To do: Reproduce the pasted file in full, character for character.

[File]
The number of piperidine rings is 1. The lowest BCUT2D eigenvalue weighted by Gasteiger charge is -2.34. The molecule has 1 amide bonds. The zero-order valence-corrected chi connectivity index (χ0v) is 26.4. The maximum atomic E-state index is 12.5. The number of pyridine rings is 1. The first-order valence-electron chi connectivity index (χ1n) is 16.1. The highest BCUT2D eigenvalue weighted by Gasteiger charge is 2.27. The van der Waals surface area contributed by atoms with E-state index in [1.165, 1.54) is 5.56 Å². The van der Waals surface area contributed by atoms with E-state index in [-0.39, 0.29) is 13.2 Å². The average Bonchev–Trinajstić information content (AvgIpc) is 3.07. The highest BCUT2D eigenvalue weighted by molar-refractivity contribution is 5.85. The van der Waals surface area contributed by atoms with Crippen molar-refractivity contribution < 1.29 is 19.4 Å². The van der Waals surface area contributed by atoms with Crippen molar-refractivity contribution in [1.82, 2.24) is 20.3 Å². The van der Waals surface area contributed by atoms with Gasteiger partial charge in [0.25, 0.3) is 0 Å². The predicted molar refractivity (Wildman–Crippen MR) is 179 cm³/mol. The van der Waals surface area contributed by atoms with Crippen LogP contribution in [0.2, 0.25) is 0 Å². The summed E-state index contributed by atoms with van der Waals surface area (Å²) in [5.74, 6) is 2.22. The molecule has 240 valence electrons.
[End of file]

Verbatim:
The number of piperidine rings is 1. The lowest BCUT2D eigenvalue weighted by Gasteiger charge is -2.34. The molecule has 1 amide bonds. The zero-order valence-corrected chi connectivity index (χ0v) is 26.4. The maximum atomic E-state index is 12.5. The number of pyridine rings is 1. The first-order valence-electron chi connectivity index (χ1n) is 16.1. The highest BCUT2D eigenvalue weighted by Gasteiger charge is 2.27. The van der Waals surface area contributed by atoms with E-state index in [1.165, 1.54) is 5.56 Å². The van der Waals surface area contributed by atoms with E-state index in [-0.39, 0.29) is 13.2 Å². The average Bonchev–Trinajstić information content (AvgIpc) is 3.07. The highest BCUT2D eigenvalue weighted by molar-refractivity contribution is 5.85. The van der Waals surface area contributed by atoms with Crippen molar-refractivity contribution < 1.29 is 19.4 Å². The van der Waals surface area contributed by atoms with Crippen molar-refractivity contribution in [1.82, 2.24) is 20.3 Å². The van der Waals surface area contributed by atoms with Gasteiger partial charge in [0.25, 0.3) is 0 Å². The predicted molar refractivity (Wildman–Crippen MR) is 179 cm³/mol. The van der Waals surface area contributed by atoms with Crippen LogP contribution in [0.2, 0.25) is 0 Å². The summed E-state index contributed by atoms with van der Waals surface area (Å²) in [5.74, 6) is 2.22. The molecule has 240 valence electrons.